The Court of Appeals doesn’t know all the information about a case unless the parties teach it (even if everyone else in the case does).

When a panel of the Sixth Circuit denied rehearing in a criminal case last month, Judge Moore issued a separate opinion, joined by Judge White, that highlights an important point for appellate advocacy. That is, regardless of how common some knowledge may be to the litigants at the trial level, the judges on appeal know only what the parties teach them about it.

What prompted Judge Moore’s somewhat unusual opinion was a petition for panel rehearing in a direct criminal appeal. In its merits decision before the rehearing petition, the panel held that the district court had erred in calculating the defendant-appellant’s advisory sentencing guidelines range; but it also held that the error was harmless because the district judge had stated explicitly during the sentencing hearing that he “would have imposed the same sentence under § 3553(a)” even “[i]f the guideline[s] calculation is determined to have been wrong.” In seeking panel rehearing, the defendant-appellant brought to the court’s attention “that the district court’s statement is part of its standard sentencing colloquy, even in cases where the parties do not object to the Sentencing Guidelines calculation.” United States v. Montgomery, 969 F.3d 582 (6th Cir. 2020) (opinion of Moore, J.). That point might have made a difference; Judge Moore failed to see “why we should give any weight to boiler-plate language designed to thwart a deserved resentencing.” Id. at 582. Unfortunately for the defendant-appellant, however, because the she “failed to raise this argument in her initial briefing and has brought it to our attention only on petition for panel rehearing, … her argument came too late and is inappropriate for our consideration at this stage.” Id. Panel rehearing was denied.

All of this brought to my mind the reality that in most cases, there’s a significant amount of relevant knowledge that almost everyone involved at the trial level knows—and that the appellate judges do not, unless the parties teach them. Continue Reading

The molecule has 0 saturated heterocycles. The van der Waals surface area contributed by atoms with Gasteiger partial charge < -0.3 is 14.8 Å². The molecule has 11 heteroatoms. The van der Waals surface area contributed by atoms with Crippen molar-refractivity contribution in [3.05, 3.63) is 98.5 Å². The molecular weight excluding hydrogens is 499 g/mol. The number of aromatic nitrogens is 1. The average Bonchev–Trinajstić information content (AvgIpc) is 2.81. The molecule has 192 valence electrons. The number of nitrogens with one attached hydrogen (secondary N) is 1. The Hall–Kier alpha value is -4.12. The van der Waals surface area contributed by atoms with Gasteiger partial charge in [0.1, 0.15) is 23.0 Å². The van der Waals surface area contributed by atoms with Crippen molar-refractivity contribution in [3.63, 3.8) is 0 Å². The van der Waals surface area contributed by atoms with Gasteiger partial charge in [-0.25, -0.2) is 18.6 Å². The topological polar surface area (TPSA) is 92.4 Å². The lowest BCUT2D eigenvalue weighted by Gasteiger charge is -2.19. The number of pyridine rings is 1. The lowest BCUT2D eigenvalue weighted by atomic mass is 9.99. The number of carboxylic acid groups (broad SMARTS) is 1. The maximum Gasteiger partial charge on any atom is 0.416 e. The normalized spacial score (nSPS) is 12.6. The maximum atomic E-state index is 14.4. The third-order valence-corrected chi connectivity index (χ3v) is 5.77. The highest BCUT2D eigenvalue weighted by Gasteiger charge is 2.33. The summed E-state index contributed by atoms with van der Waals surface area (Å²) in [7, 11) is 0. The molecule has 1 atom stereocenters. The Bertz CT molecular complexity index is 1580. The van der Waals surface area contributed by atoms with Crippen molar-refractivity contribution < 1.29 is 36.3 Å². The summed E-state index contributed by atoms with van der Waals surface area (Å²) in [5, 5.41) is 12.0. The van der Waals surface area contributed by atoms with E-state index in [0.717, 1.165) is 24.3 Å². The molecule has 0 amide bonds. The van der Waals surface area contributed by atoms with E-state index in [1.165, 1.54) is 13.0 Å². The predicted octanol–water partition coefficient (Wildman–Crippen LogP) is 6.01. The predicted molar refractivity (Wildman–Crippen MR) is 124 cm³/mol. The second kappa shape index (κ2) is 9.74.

Sixth Circuit Defers to Real-World Umpires in Dismissal of Kentucky Derby Case

This post arrives (along with many more) thanks to Zach Young, a Cincinnati native and rising 2L at Stanford Law School, where he studies as a Knight-Hennessy Scholar.

The Kentucky Derby is known as the fastest two minutes in sports. But—in federal court at least—the 2019 contest galloped on until last week.

Last Friday (8 days before this year’s oddly timed 146th Derby), the Sixth Circuit provided apparent closure to the 2019 race’s controversial result by affirming the district court’s dismissal of a suit challenging a horse’s disqualification. The court (Bush, J. op.; Batchelder, Larsen, JJ. joining) made clear its desire to avoid second-guessing sports officials, notwithstanding the Supreme Court’s oft-used metaphor of “calling balls and strikes.”

“[W]e are not game officials in the literal sense, and we are ill-equipped to determine the outcome of sporting contests,” the Sixth Circuit expounded.

It is the second referee-related case to reach the circuit from sports-mad Kentucky in the past year alone.

The present case pitted Gary and Mary West, owners of the Kentucky-bred Maximum Security, against a state agency charged with overseeing horseracing. In 2019, Maximum Security had pulled off an apparent Derby win, only to be denied victory subsequently for allegedly impeding the progress of a fellow horse, which in turn impeded that of two others. It was the first time in the 145 years of the Kentucky Derby that the first horse to cross the finish line had been disqualified for misconduct during the race.